Researchers have compared paracrine GM-CSF (either by transduction or by time-release microspheres) with BCG and C. parvum in seven or eight different tumor models. The resulting systemic immune response generated by GM-CSF is between 1.5 and 4.0 logs more potent than either adjuvant.
While researchers have learned a tremendous amount from their experiments, they are also certain that transducing autologous tumor explants is not feasible for large-scale application in the general patient population. Microsphere approaches obviate the need for GM-CSF transduction, and the question is moot if immunodominant tumor antigens are in fact shared.
However, it may be 15 to 30 years before investigators identify the relevant antigens for all of the important tumors.
GM-CSF significantly up-regulates both Th-1 and Th-2 lymphokines.
A single vaccination with B7-transduced tumor cells does not evoke a measurable response that maps to the tumor’s MHC type. There is a small response to a second vaccination.
Tumor antigens will ultimately prove to be very important, but at present the best strategy for identifying immunorelevant antigens is to use whole-cell vaccines and let the immune system indicate which of the 50,000 or 100,000 antigens in that tumor it is capable of responding to.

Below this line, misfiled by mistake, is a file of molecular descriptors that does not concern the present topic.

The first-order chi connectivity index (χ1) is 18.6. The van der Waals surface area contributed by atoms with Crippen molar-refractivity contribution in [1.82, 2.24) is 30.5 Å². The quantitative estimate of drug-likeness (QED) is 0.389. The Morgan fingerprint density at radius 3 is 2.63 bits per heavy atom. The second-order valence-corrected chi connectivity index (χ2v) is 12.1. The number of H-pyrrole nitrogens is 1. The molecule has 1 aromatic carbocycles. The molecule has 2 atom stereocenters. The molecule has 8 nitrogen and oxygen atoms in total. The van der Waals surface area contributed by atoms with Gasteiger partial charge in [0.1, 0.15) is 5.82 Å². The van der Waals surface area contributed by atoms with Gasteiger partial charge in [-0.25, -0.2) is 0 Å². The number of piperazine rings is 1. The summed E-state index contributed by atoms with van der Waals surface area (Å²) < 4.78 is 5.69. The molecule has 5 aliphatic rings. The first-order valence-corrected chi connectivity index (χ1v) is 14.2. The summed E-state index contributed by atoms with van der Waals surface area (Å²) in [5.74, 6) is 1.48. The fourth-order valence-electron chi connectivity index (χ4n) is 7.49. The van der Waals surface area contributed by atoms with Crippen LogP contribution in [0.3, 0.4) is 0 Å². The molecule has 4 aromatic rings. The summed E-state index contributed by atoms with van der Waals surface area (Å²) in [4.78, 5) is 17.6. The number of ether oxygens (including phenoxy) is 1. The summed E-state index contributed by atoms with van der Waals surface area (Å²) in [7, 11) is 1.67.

There is no data to support the assertion that viral sequences bind to MHC better than self-sequences. However, high-affinity binding generates a much more profound tolerance.
A total of 10 percent or 15 percent of tumors turn off MHC Class I, in which case CTL response is irrelevant. In such cases, NK cells can be brought into the response to replace CD8 responses.
Once the relevant antigens are defined, melanoma and cervical cancer are both logical targets for cancer vaccines. So, too, are cancers of dispensable tissues (e.g., ovary, prostate, breast). Eventually, tumor vaccines might be used prophylactically, to prevent tumors caused by viruses before they occur (e.g., human papilloma virus, hepatitis C virus).